Previously published on Forbes on August 12, 2022
Management teams seem to forget a critical rule when acquiring another company: The original product road maps of both acquiring and acquired companies must be delayed by at least one quarter. The reason is simple: Resources from both acquiring and acquired teams need to dedicate this time to merging the technology stacks, tools and processes of the two companies.
In a prior article, I covered the technical review needed prior to an investment. An acquisition requires additional work, which I’ll cover here.
The benefits of buying a company are easy to get excited about: New market segment, new customers to which to upsell the current product, new technology, etc. Yet, the effort and time needed to realize these benefits are often overlooked. Whether because of time pressures or over-exuberance, the acquiring management team often glosses over the intricacies of integration, oversimplifying the work needed, which results in a vastly underestimated budget, human resources and time.
In the worst case, the impact goes beyond delaying the benefits of the acquisition—because existing resources must be reallocated to the integration of the acquired company, the acquiring company’s original product road map itself is delayed, resulting in lower revenues. By engaging in thorough technical due diligence (tech DD) the acquiring management team can avoid these pitfalls.
Tech DD will force answers to tough questions on the future operation of the combined entities:
• Will the two products run side-by-side (simpler initially but likely costlier to operate), or will they merge into a single platform (challenging initial integration efforts and generating multiple long-term benefits)?
• What is the long-term technology stack—and how much effort will it take to get there? Even with similar technology stacks, framework versions have to be aligned, along with templates, design patterns, log aggregation, performance monitoring, etc. Tool stacks must be evaluated: code repository, CI/CD toolchain, identity framework, test automation, application monitoring and alerting, security, etc. There are often dozens of such evaluations to make.
• For each tool or framework that differs between the two companies, an analysis of “merge” versus “siloed” must be made comparing the upfront costs of merging versus the long-term savings. The absence of automated tests often increases the effort and risk of merging, whether it entails refactoring code or changing tools.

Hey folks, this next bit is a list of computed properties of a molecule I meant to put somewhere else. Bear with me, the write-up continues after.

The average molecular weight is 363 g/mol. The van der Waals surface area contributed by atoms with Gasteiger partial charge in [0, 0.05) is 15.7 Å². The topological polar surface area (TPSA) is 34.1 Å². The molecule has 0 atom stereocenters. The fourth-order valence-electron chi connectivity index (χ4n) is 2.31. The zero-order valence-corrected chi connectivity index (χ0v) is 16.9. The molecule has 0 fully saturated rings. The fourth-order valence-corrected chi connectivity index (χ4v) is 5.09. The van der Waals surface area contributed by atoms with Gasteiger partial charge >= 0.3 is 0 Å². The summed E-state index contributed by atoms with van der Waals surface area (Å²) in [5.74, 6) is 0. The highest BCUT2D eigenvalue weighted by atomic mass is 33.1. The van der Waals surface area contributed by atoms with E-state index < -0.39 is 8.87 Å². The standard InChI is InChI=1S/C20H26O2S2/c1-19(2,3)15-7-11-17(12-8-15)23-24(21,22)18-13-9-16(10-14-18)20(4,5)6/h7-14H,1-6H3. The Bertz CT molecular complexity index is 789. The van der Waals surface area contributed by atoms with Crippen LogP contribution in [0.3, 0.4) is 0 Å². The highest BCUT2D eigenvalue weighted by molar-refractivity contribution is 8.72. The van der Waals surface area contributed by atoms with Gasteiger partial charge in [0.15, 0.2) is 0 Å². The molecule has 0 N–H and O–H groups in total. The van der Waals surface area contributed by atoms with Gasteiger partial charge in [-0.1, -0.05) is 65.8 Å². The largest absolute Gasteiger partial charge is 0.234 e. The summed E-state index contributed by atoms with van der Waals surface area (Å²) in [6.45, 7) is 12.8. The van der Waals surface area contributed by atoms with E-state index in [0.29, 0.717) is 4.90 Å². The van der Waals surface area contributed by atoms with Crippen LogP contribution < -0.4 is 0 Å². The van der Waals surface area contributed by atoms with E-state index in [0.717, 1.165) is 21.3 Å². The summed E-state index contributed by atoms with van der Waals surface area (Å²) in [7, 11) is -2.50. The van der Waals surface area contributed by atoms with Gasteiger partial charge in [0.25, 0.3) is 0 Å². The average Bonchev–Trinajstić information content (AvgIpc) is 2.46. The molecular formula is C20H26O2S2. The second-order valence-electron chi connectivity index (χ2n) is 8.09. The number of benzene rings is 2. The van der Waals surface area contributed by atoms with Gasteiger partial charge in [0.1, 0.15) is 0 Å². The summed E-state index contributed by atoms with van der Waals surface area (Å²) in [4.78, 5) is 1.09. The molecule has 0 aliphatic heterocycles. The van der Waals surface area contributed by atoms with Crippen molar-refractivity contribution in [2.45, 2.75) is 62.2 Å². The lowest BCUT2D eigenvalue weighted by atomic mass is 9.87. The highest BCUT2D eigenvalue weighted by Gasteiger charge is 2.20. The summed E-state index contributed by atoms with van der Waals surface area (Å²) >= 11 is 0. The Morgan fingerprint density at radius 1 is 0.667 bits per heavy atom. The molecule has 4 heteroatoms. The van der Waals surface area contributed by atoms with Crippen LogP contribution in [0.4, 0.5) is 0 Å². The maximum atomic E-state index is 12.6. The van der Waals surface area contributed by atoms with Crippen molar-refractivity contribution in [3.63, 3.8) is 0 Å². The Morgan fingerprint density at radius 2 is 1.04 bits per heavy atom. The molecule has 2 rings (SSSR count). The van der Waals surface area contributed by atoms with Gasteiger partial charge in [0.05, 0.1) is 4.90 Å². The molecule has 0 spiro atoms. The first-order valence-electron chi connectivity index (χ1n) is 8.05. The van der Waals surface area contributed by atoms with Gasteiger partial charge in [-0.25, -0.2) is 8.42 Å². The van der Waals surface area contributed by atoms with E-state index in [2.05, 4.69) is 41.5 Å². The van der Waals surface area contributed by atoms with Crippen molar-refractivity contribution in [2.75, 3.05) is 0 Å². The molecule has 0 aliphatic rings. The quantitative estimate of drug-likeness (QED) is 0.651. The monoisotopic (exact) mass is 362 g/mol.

• On the other hand, keeping siloed not only duplicates costs but reduces knowledge sharing and increases the overall complexity in releasing features, as well as managing a more fractured team.
• On the operations side, migrating data centers is no easy task. The more a product leverages the services offered by a cloud provider, the more complex the migration is, whether it is for databases, container orchestration or management consoles.
• Unifying data is another challenge: Something as apparently simple as standardizing the attributes and representation of core entities in the system (e.g., a user) demands lengthy detailed analysis and code refactoring.
• Who will execute the technical integration? At least initially, the most valuable members of both teams are needed to make the critical evaluations. As a corollary, what projects will be neglected, and which new features will be delayed? How does this impact customers and projected revenues?
• Alternatively, outside contractors can be brought on to handle the temporary surge of work caused by the integration. In practice, because of the overhead of onboarding contractors, this approach works best if working with an existing partner—or one that the company intends to work with for the long term.
• How quickly, and through what processes, must the acquired company rise to the security and compliance requirements to those of the acquiring (larger) company?
• Were expectations properly managed? In the euphoria of the deal, double-dipping often happens. The sales team expects that the two companies’ road maps will be delivered unaltered, while the financial team expects cost savings from the two companies’ synergies. In addition, the integration budget is often severely underestimated.
As an illustration, imagine a company running on AWS with a tech stack based on Node.js and RDS/PostgreSQL acquiring a company running on Azure with a .NET tech stack. What is the cost/benefit of running the two products “as is” on separate software infrastructure, versus migrating to AWS and/or Node.js? An alternative might be to acquire a competitor of the target company that runs natively on an AWS/Node tech stack, if one exists, even if its business position is not as strong. A simpler integration will accelerate the time-to-market for the combined company, making up for the initial comparative disadvantage.
In short, the amount paid to transfer ownership of the acquired company may only be a fraction of the total cost of the acquisition. Other costs stem from additional resources, financial and human, needed for the integration and from revenue offsets from delays due to integration.
At a minimum, tech DD for an acquisition will present a more realistic view of the total cost of acquisition. While tech DD will only outline the myriad “merge” versus “siloed” technical decisions that will eventually need to be made, this will force a critical examination of the integration road map, along with refined estimates of the effort and time required. With this information, the management team can de-risk the decision to acquire, build post-deal milestones and accelerate the time-to-market of the combined products.